- Get a signed fully completed application form which clearly specifies the terms being agreed to - you may need this should you, at some stage, have to take legal action. If possible get the principals (directors, partners, interest holders or sole proprietors) to sign personal guarantees in respect of the account.
- Check more than the references given. Businesses applying for credit will give details of the accounts that they pay regularly and on time. Make enquiries with other businesses that the business may be dealing with.
- See that the business actually exists. Several major frauds have been perpetrated by ‘businesses’ that have been set up by people who buy as much as possible in a short time and then disappear having had truckloads of goods delivered. Find out whether the likely customers of the business have heard of it.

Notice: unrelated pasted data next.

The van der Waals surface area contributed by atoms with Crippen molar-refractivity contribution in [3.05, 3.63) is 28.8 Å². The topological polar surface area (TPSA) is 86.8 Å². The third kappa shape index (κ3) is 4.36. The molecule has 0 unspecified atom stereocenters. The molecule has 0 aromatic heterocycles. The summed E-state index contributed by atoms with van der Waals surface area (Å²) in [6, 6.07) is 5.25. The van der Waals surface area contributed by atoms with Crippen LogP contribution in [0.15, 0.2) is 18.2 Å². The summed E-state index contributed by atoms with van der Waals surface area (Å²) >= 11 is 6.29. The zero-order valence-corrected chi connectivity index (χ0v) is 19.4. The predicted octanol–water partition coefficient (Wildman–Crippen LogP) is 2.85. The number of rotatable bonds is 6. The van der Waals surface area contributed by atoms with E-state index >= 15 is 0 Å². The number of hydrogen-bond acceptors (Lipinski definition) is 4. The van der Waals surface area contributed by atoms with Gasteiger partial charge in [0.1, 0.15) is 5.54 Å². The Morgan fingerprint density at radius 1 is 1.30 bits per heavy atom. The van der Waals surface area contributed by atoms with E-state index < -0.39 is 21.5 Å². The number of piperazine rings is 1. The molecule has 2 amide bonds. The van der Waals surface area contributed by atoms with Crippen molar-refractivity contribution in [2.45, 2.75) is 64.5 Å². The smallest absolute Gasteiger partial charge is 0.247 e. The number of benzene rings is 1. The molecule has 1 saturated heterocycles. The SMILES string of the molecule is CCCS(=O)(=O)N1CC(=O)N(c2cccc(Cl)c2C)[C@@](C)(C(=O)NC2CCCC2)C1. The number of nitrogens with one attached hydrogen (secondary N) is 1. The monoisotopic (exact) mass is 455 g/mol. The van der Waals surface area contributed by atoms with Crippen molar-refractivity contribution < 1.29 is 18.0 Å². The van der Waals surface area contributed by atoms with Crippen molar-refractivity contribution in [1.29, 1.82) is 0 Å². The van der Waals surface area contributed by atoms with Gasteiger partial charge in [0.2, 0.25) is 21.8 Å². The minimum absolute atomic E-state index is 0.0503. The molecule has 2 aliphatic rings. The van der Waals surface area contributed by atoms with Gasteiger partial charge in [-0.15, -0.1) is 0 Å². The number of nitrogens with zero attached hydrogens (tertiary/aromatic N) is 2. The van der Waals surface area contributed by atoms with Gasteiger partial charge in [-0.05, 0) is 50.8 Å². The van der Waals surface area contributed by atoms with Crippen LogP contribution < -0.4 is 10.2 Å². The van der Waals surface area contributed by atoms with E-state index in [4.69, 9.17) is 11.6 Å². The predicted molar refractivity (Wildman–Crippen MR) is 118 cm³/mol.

- If possible get the financial statements of the business. Remember that the more important information is often not contained in the financial statements
- Involve and make the sales people responsible for the credit being extended. If they are in the field they should be on the lookout for any adverse information regarding the business applying for credit. This will also prevent sales people from attempting to sell to anything that moves and from trying to rush through credit applications which they often regard as red tape rather than being necessary for avoiding bad debts. In this regard apply the adage ‘a sale is not a sale until the money is in the bank’ when it comes to paying commission to sales people - in fact, deduct bad debts from commission.